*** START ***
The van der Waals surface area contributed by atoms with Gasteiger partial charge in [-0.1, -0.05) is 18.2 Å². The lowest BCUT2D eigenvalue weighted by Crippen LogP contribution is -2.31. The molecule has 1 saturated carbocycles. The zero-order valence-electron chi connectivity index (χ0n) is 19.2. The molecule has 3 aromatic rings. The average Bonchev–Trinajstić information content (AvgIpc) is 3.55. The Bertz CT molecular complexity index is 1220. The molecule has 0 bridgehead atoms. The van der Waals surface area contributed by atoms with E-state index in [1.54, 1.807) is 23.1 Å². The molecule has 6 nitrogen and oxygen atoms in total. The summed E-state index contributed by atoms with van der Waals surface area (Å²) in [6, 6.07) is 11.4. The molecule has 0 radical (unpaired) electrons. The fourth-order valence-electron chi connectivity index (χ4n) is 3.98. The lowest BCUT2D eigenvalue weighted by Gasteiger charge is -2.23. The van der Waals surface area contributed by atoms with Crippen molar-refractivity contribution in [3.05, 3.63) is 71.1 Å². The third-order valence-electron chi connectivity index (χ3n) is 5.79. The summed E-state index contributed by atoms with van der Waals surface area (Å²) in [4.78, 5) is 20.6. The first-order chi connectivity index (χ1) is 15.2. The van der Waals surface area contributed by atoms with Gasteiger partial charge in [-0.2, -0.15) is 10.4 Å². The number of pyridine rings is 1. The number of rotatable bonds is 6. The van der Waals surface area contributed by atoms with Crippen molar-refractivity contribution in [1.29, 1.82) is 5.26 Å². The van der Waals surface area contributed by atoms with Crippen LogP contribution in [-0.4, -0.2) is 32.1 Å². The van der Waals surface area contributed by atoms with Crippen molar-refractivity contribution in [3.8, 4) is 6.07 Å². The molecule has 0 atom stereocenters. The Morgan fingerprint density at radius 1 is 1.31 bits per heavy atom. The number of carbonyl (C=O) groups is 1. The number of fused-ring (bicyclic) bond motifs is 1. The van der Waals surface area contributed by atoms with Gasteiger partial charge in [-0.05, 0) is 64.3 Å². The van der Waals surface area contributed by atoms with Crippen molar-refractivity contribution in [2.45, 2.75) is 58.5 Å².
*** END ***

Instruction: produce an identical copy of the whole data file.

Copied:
The van der Waals surface area contributed by atoms with Gasteiger partial charge in [-0.1, -0.05) is 18.2 Å². The lowest BCUT2D eigenvalue weighted by Crippen LogP contribution is -2.31. The molecule has 1 saturated carbocycles. The zero-order valence-electron chi connectivity index (χ0n) is 19.2. The molecule has 3 aromatic rings. The average Bonchev–Trinajstić information content (AvgIpc) is 3.55. The Bertz CT molecular complexity index is 1220. The molecule has 0 bridgehead atoms. The van der Waals surface area contributed by atoms with E-state index in [1.54, 1.807) is 23.1 Å². The molecule has 6 nitrogen and oxygen atoms in total. The summed E-state index contributed by atoms with van der Waals surface area (Å²) in [6, 6.07) is 11.4. The molecule has 0 radical (unpaired) electrons. The fourth-order valence-electron chi connectivity index (χ4n) is 3.98. The lowest BCUT2D eigenvalue weighted by Gasteiger charge is -2.23. The van der Waals surface area contributed by atoms with Crippen molar-refractivity contribution in [3.05, 3.63) is 71.1 Å². The third-order valence-electron chi connectivity index (χ3n) is 5.79. The summed E-state index contributed by atoms with van der Waals surface area (Å²) in [4.78, 5) is 20.6. The first-order chi connectivity index (χ1) is 15.2. The van der Waals surface area contributed by atoms with Gasteiger partial charge in [-0.2, -0.15) is 10.4 Å². The number of pyridine rings is 1. The number of rotatable bonds is 6. The van der Waals surface area contributed by atoms with Crippen molar-refractivity contribution in [1.29, 1.82) is 5.26 Å². The van der Waals surface area contributed by atoms with Crippen LogP contribution in [-0.4, -0.2) is 32.1 Å². The van der Waals surface area contributed by atoms with Crippen molar-refractivity contribution in [3.8, 4) is 6.07 Å². The molecule has 0 atom stereocenters. The Morgan fingerprint density at radius 1 is 1.31 bits per heavy atom. The number of carbonyl (C=O) groups is 1. The number of fused-ring (bicyclic) bond motifs is 1. The van der Waals surface area contributed by atoms with Gasteiger partial charge in [-0.05, 0) is 64.3 Å². The van der Waals surface area contributed by atoms with Crippen molar-refractivity contribution in [2.45, 2.75) is 58.5 Å².